This review, like my previous review of “The Empty Hearse,” will have two parts—a spoiler-free section, and then a clearly-labeled spoiler section.
Part I: Spoiler Free
The middle episode of each series of Sherlock thus far has been something of its own animal. “The Blind Banker” in Series 1 and “The Hounds of Baskerville” in Series 2 stand alone from the other episodes in their series, both in tone and style. I suspect that when all Series 3 episodes are viewed together, the same thing will be said of “The Sign of Three,” which is about as radically different from “The Empty Hearse” as it’s possible for a coherent show to be. I stress coherent because it works, on basically every level.
Where “Hearse” was fast-paced and intentionally frenetic, “Sign” takes a gentler approach and lingers on various breathtakingly beautiful visuals, while still managing to feel as if the action moves along at a brisk pace. Text-on-screen and other effects like Holmes’s mind palace are used even more effectively than in the first episode, and their presence serves the story well.
The plot of “The Sign of Three” is extremely complex, doubling and tripling back on itself in ways that could be confusing if the direction was any less clever than it is. Thankfully, the editing is clear, and the transitions are well marked. I didn’t get lost at any point, and I found my mind engaged rather than baffled. At its heart, “Sign” is a very personal story about three people: Sherlock, John, and Mary. Throughout the episode, each of their characters is explored in complex and touching ways.
Of all the episodes of Sherlock to air thus far, “The Sign of Three” is one of the most canon-heavy, with quotes and allusions to numerous stories occurring constantly throughout. Long-time fans of Holmes, some of whom were less than pleased with the tone of “Hearse,” will, I believe, find much more to enjoy here, and those who loved “Hearse” as much as I did will find “Sign” equally entertaining.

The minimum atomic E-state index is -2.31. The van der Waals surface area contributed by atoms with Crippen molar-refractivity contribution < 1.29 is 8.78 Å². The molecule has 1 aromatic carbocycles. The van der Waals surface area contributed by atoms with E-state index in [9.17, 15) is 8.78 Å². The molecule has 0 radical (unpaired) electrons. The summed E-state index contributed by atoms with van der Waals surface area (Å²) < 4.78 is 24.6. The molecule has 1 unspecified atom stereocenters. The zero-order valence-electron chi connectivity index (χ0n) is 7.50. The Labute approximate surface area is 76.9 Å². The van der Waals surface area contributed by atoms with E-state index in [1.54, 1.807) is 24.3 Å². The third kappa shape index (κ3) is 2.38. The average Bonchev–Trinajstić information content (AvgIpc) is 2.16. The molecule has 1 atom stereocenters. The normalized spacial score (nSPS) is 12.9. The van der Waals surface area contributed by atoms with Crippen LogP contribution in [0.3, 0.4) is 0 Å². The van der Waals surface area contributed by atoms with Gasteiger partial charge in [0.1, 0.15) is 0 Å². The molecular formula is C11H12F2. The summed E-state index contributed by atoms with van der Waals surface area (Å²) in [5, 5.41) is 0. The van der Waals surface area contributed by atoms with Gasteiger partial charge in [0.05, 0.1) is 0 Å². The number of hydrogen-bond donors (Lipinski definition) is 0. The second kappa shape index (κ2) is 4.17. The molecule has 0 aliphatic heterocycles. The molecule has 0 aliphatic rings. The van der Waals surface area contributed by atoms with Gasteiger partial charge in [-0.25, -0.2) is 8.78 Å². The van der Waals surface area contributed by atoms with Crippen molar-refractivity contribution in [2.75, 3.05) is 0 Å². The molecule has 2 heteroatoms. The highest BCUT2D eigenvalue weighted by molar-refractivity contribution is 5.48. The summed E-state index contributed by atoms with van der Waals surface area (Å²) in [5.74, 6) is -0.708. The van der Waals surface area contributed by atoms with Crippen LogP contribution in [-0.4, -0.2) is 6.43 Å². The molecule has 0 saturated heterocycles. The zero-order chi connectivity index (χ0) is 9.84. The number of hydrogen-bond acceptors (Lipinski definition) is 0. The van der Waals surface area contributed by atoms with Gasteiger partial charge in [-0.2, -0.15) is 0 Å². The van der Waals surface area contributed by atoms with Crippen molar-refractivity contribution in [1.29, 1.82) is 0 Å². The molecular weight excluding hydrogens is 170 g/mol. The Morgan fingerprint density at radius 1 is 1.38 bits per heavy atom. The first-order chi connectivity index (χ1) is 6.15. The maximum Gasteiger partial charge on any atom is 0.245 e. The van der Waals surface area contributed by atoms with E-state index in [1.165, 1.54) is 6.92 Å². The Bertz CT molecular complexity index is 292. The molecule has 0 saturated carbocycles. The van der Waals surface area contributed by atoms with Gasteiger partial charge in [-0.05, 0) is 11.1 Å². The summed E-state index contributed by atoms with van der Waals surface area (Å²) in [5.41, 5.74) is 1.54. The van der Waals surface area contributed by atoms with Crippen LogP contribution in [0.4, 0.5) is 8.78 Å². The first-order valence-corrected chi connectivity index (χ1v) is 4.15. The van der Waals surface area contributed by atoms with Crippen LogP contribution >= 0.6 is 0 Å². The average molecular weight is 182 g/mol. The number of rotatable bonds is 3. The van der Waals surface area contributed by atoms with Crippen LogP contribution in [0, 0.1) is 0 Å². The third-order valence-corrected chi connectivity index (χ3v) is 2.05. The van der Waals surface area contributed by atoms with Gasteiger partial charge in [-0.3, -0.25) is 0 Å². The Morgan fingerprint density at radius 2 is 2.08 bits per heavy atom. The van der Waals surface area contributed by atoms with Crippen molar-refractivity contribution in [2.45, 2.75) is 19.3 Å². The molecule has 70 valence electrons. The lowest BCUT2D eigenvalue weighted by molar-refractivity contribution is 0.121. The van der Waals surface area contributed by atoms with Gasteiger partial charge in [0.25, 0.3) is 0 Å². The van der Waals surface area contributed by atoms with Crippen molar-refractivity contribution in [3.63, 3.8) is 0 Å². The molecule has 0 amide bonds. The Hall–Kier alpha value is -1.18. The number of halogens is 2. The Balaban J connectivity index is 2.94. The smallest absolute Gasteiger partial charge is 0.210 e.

Part II: Spoilers
You might have expected Sherlock Holmes to be a terrible Best Man, but if you did, you’d have been wrong. From the unbearably touching moment of John asking Sherlock to stand with him, to Sherlock’s admission that he loves to dance, “The Sign of Three” was almost achingly beautiful in its delivery of character moments.
No less intriguing was the twisting, turning plot, which united the seemingly unrelated ghost boyfriend case with mysterious military murders, while showing Sherlock’s mind palace in a new way—a courtroom that revealed a great deal about how his brother and friends impact his mental processes.
The Sherlock of “Sign” is firmly post-hiatus, a man who has realized the value of the friends in his life and is willing to work to care for them. While humorous, his obsessive care for the details of John’s wedding showed a depth of love the viewers have rarely seen from Holmes before.
Like every Sherlock episode to date, this one had beautiful details, from the story of Mrs. Hudson’s cartel-running husband, to Sherlock’s way with children, to Mary being an orphan. Wondering which ones will come back up in future episodes is always a fun mental exercise.
Sherlock’s side characters also had fantastic moments in the episode. Lestrade proved his care for Sherlock by choosing him over major professional recognition. Mrs. Hudson did her best to prepare the detective for life after John’s wedding. Molly and her boyfriend provided ample comic relief. Even Donovan, whom we haven’t seen for a while, proved to be as capable and intelligent as ever.
For me, “Sign” was a little bit hard to watch in the best possible way, because the happiness was so very happy, but the undercurrent of darkness was never far below the surface. For those who know the canon history of the characters, it’s impossible not to foresee the potential for dark days ahead. Nevertheless, a wedding is cause for joy, and “The Sign of Three” is a gorgeous episode with a captivating story and wonderful character development.
The Detective, The Woman and The Winking Tree: A Novel of Sherlock Holmes is available from all good bookstores and e-bookstores worldwide including in the USA Amazon,Barnes and Noble and Classic Specialities – and in all electronic formats including Amazon Kindle , iTunes(iPad/iPhone) and Kobo.
The Detective and the Woman: A Novel of Sherlock Holmes is available from all good bookstores and e-bookstores worldwide including in the USA Amazon,Barnes and Noble and Classic Specialities – and in all electronic formats including Amazon Kindle , iTunes(iPad/iPhone) and Kobo.